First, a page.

Lagos State LG Funds: Waiting for the Apology

by Churchill Okonkwo

Imagine a ship at sea that is in trouble. The lights keep going out. The engine is faltering. The rudder is unreliable. The first mate is drunk. The crew is demoralised. The service is appalling. The passengers on the ship are very dissatisfied. Then, a new captain and a first mate are brought in by helicopter (one out of jail). Very quickly, everything changes. The morale of the crew is “lifted”. “Service improves”. “The engine fixed”. “The rudder is fixed”. “The lights stay on”. “Everything is fine”. But the ship is still heading in the wrong direction.

The troubled ship is Nigeria my beloved country. While Mr. President keeps telling us that everything is fine, we look round and notice senselessness and madness in every action and inaction of his administration. In the current face off for supremacy between the Lagos state government and the federal government over the sized local government fund, the rule of law, and the supremacy of the constitution is once more called into question. With the ruling by the supreme curt on the matter one would have thought that a democratically elected government would have simply obeyed the ruling. Instead the president in once more is reinterpreting the supreme curt ruling in his favour, thus, is playing the role of the executive and the judiciary. This is with total disregard to the principles of separation of power. This has left me wondering and searching for the democracy and the rule of law we all had hoped for.

The failure of many leaders begins when they are unwilling to admit to themselves that they have done something wrong. Our president has demonstrated this before on many occasions. One of which is in the failed civilian coup in Anambra state and the unwanted destruction of properties and arson by Chris Uba and his boys supervised by the disgraced IG and the presidency from Abuja. We are still waiting for an apology on that.

It is the job of our leaders to accept responsibilities of their actions and inaction. In our president’s case, he is the captain of a ship that is going under – fast. Unfortunately, in this situation, he isn’t the only one going down with the ship – he is taking the crew (we) with him.

When OBJ first came in, some people regarded him as the model of integrity. But as he consolidated power, he began to lose touch. His recent growing sense of self importance has made it difficult for him to admit the truth and do the right thing. I am even concerned that he may have lost sight with what the “right thing” is.

Any problem we have spins out of control the minute we avoid dealing with the truth. I moved to Lagos recently and have been following the developments. In the last three weeks, I noticed the hardening of position from Tinubu in his public speeches and the resounding ovations he is getting from the Lagosians. This morning, I had him referring to the Works Minister who is believed is warming up for the Lagos State government house come 2007 as miscreant, warning him to steer clear of Lagos and that his (Tinibu) construction work for the third mainland bridge in the state cannot be stopped by anybody including the presidency. My concern here is that with the crop of “Area Boys” behind him, the battle for Lagos State will be the bloodiest come 2007. By then, the “Area Boys” will be reminded of how they were starved of fund by Ogunleye and his PDP administration while the powers that be will try to rig their way as usual, thus, setting Lagos on fire. And when Lagos is set ablaze …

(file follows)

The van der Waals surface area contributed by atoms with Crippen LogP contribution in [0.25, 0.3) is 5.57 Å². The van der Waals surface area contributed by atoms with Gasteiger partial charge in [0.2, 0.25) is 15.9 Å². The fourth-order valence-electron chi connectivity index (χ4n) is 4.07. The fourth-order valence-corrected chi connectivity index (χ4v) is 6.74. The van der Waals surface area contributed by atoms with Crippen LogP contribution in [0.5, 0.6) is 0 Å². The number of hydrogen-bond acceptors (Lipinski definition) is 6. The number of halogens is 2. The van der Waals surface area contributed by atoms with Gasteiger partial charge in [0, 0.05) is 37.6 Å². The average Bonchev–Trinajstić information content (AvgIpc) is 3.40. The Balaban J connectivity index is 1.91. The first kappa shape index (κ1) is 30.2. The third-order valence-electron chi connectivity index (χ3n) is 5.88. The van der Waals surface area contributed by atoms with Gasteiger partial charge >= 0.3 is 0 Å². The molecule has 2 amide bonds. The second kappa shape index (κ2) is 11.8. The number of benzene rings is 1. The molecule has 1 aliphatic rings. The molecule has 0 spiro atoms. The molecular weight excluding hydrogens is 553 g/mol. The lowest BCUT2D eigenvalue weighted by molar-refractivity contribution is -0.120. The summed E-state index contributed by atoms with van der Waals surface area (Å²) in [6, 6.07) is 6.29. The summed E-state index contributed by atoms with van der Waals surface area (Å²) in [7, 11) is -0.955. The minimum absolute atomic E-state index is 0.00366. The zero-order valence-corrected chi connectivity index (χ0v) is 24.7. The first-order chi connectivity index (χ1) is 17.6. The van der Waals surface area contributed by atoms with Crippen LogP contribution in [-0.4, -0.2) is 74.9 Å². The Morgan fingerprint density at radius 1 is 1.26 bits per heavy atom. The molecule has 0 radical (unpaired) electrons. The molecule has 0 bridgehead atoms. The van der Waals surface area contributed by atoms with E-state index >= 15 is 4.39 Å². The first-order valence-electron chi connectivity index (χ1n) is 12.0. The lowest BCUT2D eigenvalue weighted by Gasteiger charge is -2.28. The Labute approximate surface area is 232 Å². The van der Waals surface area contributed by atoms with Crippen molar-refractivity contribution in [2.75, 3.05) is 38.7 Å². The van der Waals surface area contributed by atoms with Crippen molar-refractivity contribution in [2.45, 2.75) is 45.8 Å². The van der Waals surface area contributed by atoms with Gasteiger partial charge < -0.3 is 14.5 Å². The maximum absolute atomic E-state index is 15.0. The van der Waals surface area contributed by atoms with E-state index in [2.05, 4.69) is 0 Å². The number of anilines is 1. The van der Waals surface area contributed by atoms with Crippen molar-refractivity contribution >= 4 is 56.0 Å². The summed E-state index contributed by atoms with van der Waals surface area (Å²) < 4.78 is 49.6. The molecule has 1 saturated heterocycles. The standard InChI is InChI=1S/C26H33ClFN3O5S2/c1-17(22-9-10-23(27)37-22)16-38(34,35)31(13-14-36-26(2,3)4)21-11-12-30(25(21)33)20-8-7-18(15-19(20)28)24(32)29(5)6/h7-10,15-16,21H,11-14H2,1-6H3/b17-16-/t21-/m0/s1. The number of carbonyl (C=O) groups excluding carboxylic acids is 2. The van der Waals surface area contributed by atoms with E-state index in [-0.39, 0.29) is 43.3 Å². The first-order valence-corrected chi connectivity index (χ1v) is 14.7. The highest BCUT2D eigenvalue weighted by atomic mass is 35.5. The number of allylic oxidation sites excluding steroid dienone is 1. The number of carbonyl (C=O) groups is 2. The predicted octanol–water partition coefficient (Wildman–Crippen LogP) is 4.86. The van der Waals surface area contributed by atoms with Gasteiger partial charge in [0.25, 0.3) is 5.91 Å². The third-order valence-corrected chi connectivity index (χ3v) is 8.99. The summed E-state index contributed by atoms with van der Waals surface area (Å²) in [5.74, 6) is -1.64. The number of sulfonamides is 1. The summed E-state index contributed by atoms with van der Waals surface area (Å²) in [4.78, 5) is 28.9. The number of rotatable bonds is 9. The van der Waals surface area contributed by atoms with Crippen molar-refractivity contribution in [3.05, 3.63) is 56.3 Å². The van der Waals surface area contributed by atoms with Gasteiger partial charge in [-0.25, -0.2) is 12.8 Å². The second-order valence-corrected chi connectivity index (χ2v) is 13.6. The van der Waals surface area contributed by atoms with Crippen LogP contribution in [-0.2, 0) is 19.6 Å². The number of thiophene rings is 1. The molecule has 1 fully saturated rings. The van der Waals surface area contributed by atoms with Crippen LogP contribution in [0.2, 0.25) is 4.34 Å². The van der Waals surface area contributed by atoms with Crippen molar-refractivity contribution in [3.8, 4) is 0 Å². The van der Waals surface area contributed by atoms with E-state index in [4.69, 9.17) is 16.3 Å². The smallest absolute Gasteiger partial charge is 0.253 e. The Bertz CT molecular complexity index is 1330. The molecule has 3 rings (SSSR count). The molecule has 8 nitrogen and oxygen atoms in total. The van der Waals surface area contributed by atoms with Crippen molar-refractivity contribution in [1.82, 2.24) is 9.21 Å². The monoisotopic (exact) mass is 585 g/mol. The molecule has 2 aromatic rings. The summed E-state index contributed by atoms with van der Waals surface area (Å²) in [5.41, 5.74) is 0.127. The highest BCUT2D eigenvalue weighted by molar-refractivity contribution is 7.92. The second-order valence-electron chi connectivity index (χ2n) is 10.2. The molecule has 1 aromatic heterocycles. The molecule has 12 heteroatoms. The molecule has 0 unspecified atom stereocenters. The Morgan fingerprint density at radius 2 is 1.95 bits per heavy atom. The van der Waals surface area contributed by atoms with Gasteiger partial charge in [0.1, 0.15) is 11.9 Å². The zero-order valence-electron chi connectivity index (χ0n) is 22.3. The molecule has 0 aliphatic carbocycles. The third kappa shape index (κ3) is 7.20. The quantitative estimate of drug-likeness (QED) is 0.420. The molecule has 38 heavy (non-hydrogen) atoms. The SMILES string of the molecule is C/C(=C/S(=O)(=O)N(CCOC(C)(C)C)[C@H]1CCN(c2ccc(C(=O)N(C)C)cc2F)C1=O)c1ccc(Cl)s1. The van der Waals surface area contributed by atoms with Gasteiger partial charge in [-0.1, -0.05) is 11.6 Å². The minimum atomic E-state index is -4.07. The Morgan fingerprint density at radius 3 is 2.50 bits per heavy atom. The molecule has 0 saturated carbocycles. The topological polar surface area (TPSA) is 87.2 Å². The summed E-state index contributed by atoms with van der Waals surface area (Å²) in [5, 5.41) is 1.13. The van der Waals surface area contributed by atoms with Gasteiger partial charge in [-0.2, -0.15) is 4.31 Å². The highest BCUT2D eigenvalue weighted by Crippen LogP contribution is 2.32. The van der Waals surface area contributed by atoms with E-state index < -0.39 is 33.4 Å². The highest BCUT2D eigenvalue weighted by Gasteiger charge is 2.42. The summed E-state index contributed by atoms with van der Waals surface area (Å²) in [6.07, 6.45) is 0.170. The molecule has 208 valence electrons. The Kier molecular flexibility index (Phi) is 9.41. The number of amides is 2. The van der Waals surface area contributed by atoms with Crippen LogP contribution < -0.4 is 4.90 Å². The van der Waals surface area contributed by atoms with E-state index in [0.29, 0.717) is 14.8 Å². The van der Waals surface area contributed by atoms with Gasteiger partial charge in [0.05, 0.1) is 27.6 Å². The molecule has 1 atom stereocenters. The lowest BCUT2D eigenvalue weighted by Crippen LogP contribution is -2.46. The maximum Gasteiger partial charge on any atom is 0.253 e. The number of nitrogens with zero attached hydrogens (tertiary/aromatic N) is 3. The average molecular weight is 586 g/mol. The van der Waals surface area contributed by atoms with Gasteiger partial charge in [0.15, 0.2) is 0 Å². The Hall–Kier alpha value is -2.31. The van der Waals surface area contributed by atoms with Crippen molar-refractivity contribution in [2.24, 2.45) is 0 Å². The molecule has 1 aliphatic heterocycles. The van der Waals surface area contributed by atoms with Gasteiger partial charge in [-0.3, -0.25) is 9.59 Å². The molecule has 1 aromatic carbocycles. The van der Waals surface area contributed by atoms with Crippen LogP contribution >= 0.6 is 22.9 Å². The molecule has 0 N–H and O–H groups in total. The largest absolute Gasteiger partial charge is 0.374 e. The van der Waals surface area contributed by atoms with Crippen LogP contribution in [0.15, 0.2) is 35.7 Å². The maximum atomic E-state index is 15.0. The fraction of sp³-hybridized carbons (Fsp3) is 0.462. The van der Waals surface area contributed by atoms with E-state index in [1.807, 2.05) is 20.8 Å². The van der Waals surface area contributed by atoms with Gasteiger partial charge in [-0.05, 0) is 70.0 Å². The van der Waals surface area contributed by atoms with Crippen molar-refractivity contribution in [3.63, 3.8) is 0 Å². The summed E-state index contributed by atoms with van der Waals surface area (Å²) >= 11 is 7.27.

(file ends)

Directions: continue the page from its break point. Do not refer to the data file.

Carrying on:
This why we urgently need an apology from the presidency for the suffering they brought to Lagosians. While I wait for the apology I know we not definitely come, I will love to remind our president of what Abraham Lincoln said “As I would not be a slave, so, I will not be a master. This expresses my idea of democracy. Whatever defers from this, to the extent of the difference, is no democracy”. By refusing to obey the Supreme Court ruling on the dispute with the Lagos state government, I defer with my president for his undemocratic approach. He should be reminded that while the light is still on, as they want us to believe, the ship is still heading in the wrong direction.

Mr. President has to recognize that what he did or failed to do is wrong and is inconsistent with who he want us to believe he is. He has to know that apology has the potential to not only correct the wrong but correct the confidence others have in you. That’s why an obvious change in behaviour is so important. By admitting you are wrong, you deal with the cause of the damage, instead of the symptoms. The National Reform Conference currently in disarray in Abuja is the symptom not the cause of the restiveness and uncertainty staring us in the face.

Finally, he should be reminded that honesty is telling the truth to ourselves and others while integrity is living that truth. He has to live the truth knowing fully well that the longer you wait to apologize, the sooner your weakness is perceived as wickedness. We are waiting.

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Anonymous July 7, 2005 - 1:32 pm

Objectivity, concisness,straight to the point

Anonymous July 4, 2005 - 8:44 am

The "king" of area boys is not going to contest again , so I do not share your evil prediction of "bloodiest" violence in Lagos State come 2007. By the way, HAVE YOU READ THE SUPREME COURT JUDGEMENT?

Anonymous July 2, 2005 - 8:33 am

this is in line with the political development in both states and the manner in which mr president approaches sensitive but reconciliable issues


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